Student performances put shine on Pilgrim's 50th
It was better than a reunion, although, for some Pilgrim High School alumni, returning to the school that opened 50 years ago meant meeting former classmates and walking the familiar corridors of the sprawling building.
There were the memories, but what made Saturday night at Pilgrim so unique was that, in addition to the displays of memorabilia, todayâ€™s students brought the past alive.
With skits and music of each decade played by the school band and sung by the chorus for an audience of more than 700, there seemed to be something for everyone.
With a simple set of a cafeteria table in the middle of the stage, students dressed for the period talked about the issues and celebrities, their aspirations and raised the question, â€śIn 10 years, I wonder where weâ€™ll be?â€ť It was an effective way to poke fun at some of the trends down the decades, from hairstyles to dating practices, and to raise issues of where the school might be in the future.
Pilgrim grad Scott Avedisian said, when he became mayor, he was told he could not play favorites among the schools. He had to be neutral.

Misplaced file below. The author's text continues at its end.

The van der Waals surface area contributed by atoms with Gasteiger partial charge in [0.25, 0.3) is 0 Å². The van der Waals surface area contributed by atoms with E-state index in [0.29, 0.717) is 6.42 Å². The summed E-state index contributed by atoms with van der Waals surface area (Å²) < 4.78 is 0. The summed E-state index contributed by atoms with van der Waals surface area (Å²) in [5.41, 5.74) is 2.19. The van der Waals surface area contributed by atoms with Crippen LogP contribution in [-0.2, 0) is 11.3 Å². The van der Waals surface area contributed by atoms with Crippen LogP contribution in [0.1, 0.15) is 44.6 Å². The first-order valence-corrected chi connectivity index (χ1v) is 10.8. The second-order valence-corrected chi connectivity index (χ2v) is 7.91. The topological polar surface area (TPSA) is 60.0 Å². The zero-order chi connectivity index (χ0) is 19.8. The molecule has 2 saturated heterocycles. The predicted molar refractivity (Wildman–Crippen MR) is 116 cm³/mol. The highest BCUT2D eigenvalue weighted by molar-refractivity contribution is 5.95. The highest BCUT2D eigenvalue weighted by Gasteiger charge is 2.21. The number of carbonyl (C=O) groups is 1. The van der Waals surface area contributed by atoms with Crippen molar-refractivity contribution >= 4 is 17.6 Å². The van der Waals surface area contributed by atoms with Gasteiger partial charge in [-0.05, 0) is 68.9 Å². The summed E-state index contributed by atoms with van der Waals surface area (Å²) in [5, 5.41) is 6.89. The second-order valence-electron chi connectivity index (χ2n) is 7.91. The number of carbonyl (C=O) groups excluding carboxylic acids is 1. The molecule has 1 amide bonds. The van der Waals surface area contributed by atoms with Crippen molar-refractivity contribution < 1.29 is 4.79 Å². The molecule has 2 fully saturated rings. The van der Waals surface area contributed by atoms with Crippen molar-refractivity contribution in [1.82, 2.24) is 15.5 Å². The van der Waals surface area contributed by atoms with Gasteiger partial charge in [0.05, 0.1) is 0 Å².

â€śLook at me,â€ť he said facing the filled auditorium, â€śIâ€™m still in black and white.â€ť Avedisian was wearing a dark suit and white shirt, close to a knockoff of the schoolâ€™s colors.
The mayor thanked the school for 50 years of great education.
He said the school has had an incredible effect on the community. Apart from its 15,000 graduates over five decades, he pointed to student leadership â€śthat really shines.â€ť He cited how school leaders set a goal to have all graduates certified in CPR and attained it.
â€śYou are helping lead the community and the state,â€ť he said. â€śA community grows because of our young people.â€ť
Other than the mayorâ€™s comments and the closing remarks of Principal Marie Cote (also a Pilgrim grad), the hour-long program was devoted to student performances. Songs of the eras had the audience tapping their feet and lip-synching. Skits featured five or six students representative of a cross section of the student population of the decade but universally Pilgrim Patriots. One line that had the audience laughing came in the first scene, as the group pondered where they and the school would be in another 10 years.
â€śItâ€™s only a year old and there are leaks in the roof,â€ť observed one performer.
Cafeteria food was a theme that carried through the decades, concluding with the schoolâ€™s chicken nuggets and speculation they could last virtually forever.
But the question was raised about the schoolâ€™s future, given the systemâ€™s declining enrollment.
â€śWeâ€™ve heard rumors about redistricting,â€ť was a line in the closing skit.
â€śThereâ€™s an incredible history here,â€ť Cote said, when the eveningâ€™s performances came to a close; â€śI hate to see it all fade away.â€ť
That history was very much alive Saturday.